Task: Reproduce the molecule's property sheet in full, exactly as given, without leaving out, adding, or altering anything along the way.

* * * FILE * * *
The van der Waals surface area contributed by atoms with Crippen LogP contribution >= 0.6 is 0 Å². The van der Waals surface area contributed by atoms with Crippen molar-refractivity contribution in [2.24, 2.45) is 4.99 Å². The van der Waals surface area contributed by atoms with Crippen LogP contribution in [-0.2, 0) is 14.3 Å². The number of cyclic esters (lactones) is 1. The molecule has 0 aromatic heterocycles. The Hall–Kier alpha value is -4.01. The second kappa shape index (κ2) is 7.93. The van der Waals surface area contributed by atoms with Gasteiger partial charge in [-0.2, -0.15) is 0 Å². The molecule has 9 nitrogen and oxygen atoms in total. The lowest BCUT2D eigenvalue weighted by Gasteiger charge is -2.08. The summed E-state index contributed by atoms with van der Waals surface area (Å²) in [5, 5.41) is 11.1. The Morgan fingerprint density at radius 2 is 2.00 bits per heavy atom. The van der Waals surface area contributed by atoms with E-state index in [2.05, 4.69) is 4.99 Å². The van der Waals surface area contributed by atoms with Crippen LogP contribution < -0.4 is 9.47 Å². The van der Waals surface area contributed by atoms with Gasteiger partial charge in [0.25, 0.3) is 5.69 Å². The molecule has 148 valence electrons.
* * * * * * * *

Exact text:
The van der Waals surface area contributed by atoms with Crippen LogP contribution >= 0.6 is 0 Å². The van der Waals surface area contributed by atoms with Crippen molar-refractivity contribution in [2.24, 2.45) is 4.99 Å². The van der Waals surface area contributed by atoms with Crippen LogP contribution in [-0.2, 0) is 14.3 Å². The number of cyclic esters (lactones) is 1. The molecule has 0 aromatic heterocycles. The Hall–Kier alpha value is -4.01. The second kappa shape index (κ2) is 7.93. The van der Waals surface area contributed by atoms with Gasteiger partial charge in [-0.2, -0.15) is 0 Å². The molecule has 9 nitrogen and oxygen atoms in total. The lowest BCUT2D eigenvalue weighted by Gasteiger charge is -2.08. The summed E-state index contributed by atoms with van der Waals surface area (Å²) in [5, 5.41) is 11.1. The Morgan fingerprint density at radius 2 is 2.00 bits per heavy atom. The van der Waals surface area contributed by atoms with E-state index in [2.05, 4.69) is 4.99 Å². The van der Waals surface area contributed by atoms with Crippen LogP contribution < -0.4 is 9.47 Å². The van der Waals surface area contributed by atoms with Gasteiger partial charge in [0.25, 0.3) is 5.69 Å². The molecule has 148 valence electrons.